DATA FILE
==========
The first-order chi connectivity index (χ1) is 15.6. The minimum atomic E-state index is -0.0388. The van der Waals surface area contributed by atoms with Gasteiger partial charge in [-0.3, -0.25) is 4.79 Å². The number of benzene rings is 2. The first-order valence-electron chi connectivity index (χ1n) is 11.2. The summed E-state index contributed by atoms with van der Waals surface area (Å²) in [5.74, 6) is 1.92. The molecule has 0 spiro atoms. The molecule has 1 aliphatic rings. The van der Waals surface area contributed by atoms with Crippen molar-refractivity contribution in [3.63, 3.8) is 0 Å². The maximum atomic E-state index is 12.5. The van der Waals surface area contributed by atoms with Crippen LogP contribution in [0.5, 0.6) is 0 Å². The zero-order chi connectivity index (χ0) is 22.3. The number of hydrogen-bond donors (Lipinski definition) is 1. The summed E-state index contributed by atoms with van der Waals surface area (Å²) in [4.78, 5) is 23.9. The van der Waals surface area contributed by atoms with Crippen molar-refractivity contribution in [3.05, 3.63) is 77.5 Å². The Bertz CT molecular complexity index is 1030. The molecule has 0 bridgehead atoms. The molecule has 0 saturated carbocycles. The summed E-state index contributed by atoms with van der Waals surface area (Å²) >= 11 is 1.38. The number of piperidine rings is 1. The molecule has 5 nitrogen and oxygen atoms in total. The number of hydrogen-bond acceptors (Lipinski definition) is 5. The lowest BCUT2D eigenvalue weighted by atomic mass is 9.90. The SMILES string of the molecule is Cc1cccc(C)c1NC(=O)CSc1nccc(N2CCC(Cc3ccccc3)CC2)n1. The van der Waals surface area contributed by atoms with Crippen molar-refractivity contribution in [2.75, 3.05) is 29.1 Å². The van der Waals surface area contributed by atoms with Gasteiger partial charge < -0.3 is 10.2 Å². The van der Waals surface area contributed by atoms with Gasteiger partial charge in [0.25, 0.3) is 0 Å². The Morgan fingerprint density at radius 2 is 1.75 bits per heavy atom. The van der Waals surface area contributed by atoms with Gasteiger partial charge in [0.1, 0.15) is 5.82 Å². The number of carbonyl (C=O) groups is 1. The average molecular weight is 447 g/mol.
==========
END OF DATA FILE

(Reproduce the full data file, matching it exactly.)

The first-order chi connectivity index (χ1) is 15.6. The minimum atomic E-state index is -0.0388. The van der Waals surface area contributed by atoms with Gasteiger partial charge in [-0.3, -0.25) is 4.79 Å². The number of benzene rings is 2. The first-order valence-electron chi connectivity index (χ1n) is 11.2. The summed E-state index contributed by atoms with van der Waals surface area (Å²) in [5.74, 6) is 1.92. The molecule has 0 spiro atoms. The molecule has 1 aliphatic rings. The van der Waals surface area contributed by atoms with Crippen molar-refractivity contribution in [3.63, 3.8) is 0 Å². The maximum atomic E-state index is 12.5. The van der Waals surface area contributed by atoms with Crippen LogP contribution in [0.5, 0.6) is 0 Å². The zero-order chi connectivity index (χ0) is 22.3. The number of hydrogen-bond donors (Lipinski definition) is 1. The summed E-state index contributed by atoms with van der Waals surface area (Å²) in [4.78, 5) is 23.9. The van der Waals surface area contributed by atoms with Crippen molar-refractivity contribution in [3.05, 3.63) is 77.5 Å². The Bertz CT molecular complexity index is 1030. The molecule has 0 bridgehead atoms. The molecule has 0 saturated carbocycles. The summed E-state index contributed by atoms with van der Waals surface area (Å²) >= 11 is 1.38. The number of piperidine rings is 1. The molecule has 5 nitrogen and oxygen atoms in total. The number of hydrogen-bond acceptors (Lipinski definition) is 5. The lowest BCUT2D eigenvalue weighted by atomic mass is 9.90. The SMILES string of the molecule is Cc1cccc(C)c1NC(=O)CSc1nccc(N2CCC(Cc3ccccc3)CC2)n1. The van der Waals surface area contributed by atoms with Crippen molar-refractivity contribution in [2.75, 3.05) is 29.1 Å². The van der Waals surface area contributed by atoms with Gasteiger partial charge < -0.3 is 10.2 Å². The van der Waals surface area contributed by atoms with Gasteiger partial charge in [0.25, 0.3) is 0 Å². The Morgan fingerprint density at radius 2 is 1.75 bits per heavy atom. The van der Waals surface area contributed by atoms with Gasteiger partial charge in [0.1, 0.15) is 5.82 Å². The number of carbonyl (C=O) groups is 1. The average molecular weight is 447 g/mol.